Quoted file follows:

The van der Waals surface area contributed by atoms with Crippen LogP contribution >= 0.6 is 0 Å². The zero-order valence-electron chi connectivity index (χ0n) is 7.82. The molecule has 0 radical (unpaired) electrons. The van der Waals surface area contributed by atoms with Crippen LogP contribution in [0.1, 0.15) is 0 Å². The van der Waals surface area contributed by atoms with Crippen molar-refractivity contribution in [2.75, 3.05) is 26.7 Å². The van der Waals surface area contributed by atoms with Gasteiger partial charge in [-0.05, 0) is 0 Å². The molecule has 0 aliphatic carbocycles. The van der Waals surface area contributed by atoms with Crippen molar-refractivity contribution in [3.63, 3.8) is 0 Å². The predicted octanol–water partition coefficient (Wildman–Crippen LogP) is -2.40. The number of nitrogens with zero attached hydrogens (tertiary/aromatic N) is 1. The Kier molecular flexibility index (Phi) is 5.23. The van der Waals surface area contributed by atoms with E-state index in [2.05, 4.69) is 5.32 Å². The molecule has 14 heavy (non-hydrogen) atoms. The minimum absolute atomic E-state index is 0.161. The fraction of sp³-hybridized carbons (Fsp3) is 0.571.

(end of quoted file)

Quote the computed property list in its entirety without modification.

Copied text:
The van der Waals surface area contributed by atoms with Crippen LogP contribution >= 0.6 is 0 Å². The zero-order valence-electron chi connectivity index (χ0n) is 7.82. The molecule has 0 radical (unpaired) electrons. The van der Waals surface area contributed by atoms with Crippen LogP contribution in [0.1, 0.15) is 0 Å². The van der Waals surface area contributed by atoms with Crippen molar-refractivity contribution in [2.75, 3.05) is 26.7 Å². The van der Waals surface area contributed by atoms with Gasteiger partial charge in [-0.05, 0) is 0 Å². The molecule has 0 aliphatic carbocycles. The van der Waals surface area contributed by atoms with Crippen molar-refractivity contribution in [3.63, 3.8) is 0 Å². The predicted octanol–water partition coefficient (Wildman–Crippen LogP) is -2.40. The number of nitrogens with zero attached hydrogens (tertiary/aromatic N) is 1. The Kier molecular flexibility index (Phi) is 5.23. The van der Waals surface area contributed by atoms with E-state index in [2.05, 4.69) is 5.32 Å². The molecule has 14 heavy (non-hydrogen) atoms. The minimum absolute atomic E-state index is 0.161. The fraction of sp³-hybridized carbons (Fsp3) is 0.571.